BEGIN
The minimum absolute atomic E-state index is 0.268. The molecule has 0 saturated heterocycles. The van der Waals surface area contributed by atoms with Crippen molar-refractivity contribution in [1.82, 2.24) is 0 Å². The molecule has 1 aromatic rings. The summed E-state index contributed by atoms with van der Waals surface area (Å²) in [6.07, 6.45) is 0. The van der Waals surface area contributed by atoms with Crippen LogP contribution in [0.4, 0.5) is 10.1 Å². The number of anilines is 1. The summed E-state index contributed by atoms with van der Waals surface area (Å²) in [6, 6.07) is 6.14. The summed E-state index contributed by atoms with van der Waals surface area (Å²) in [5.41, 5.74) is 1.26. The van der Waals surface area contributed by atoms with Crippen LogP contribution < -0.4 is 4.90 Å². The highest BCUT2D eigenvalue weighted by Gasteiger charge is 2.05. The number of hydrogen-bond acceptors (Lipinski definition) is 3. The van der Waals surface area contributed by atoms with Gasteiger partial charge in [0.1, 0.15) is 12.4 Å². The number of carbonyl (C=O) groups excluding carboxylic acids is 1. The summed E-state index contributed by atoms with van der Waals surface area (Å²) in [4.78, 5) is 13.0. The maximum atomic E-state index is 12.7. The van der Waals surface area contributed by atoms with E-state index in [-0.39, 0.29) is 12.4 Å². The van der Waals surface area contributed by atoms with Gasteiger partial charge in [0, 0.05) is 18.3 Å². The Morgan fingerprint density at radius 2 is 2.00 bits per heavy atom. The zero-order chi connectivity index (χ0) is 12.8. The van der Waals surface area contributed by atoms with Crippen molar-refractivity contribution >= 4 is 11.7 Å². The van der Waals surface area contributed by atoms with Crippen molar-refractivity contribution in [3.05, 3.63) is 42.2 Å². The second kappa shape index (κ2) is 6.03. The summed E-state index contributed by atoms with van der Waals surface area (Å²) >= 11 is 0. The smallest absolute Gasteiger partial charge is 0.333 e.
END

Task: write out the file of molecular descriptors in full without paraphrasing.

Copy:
The minimum absolute atomic E-state index is 0.268. The molecule has 0 saturated heterocycles. The van der Waals surface area contributed by atoms with Crippen molar-refractivity contribution in [1.82, 2.24) is 0 Å². The molecule has 1 aromatic rings. The summed E-state index contributed by atoms with van der Waals surface area (Å²) in [6.07, 6.45) is 0. The van der Waals surface area contributed by atoms with Crippen LogP contribution in [0.4, 0.5) is 10.1 Å². The number of anilines is 1. The summed E-state index contributed by atoms with van der Waals surface area (Å²) in [6, 6.07) is 6.14. The summed E-state index contributed by atoms with van der Waals surface area (Å²) in [5.41, 5.74) is 1.26. The van der Waals surface area contributed by atoms with Crippen LogP contribution < -0.4 is 4.90 Å². The highest BCUT2D eigenvalue weighted by Gasteiger charge is 2.05. The number of hydrogen-bond acceptors (Lipinski definition) is 3. The van der Waals surface area contributed by atoms with Gasteiger partial charge in [0.1, 0.15) is 12.4 Å². The number of carbonyl (C=O) groups excluding carboxylic acids is 1. The summed E-state index contributed by atoms with van der Waals surface area (Å²) in [4.78, 5) is 13.0. The maximum atomic E-state index is 12.7. The van der Waals surface area contributed by atoms with E-state index in [-0.39, 0.29) is 12.4 Å². The van der Waals surface area contributed by atoms with Gasteiger partial charge in [0, 0.05) is 18.3 Å². The Morgan fingerprint density at radius 2 is 2.00 bits per heavy atom. The zero-order chi connectivity index (χ0) is 12.8. The van der Waals surface area contributed by atoms with Crippen molar-refractivity contribution >= 4 is 11.7 Å². The van der Waals surface area contributed by atoms with Crippen molar-refractivity contribution in [3.05, 3.63) is 42.2 Å². The second kappa shape index (κ2) is 6.03. The summed E-state index contributed by atoms with van der Waals surface area (Å²) >= 11 is 0. The smallest absolute Gasteiger partial charge is 0.333 e.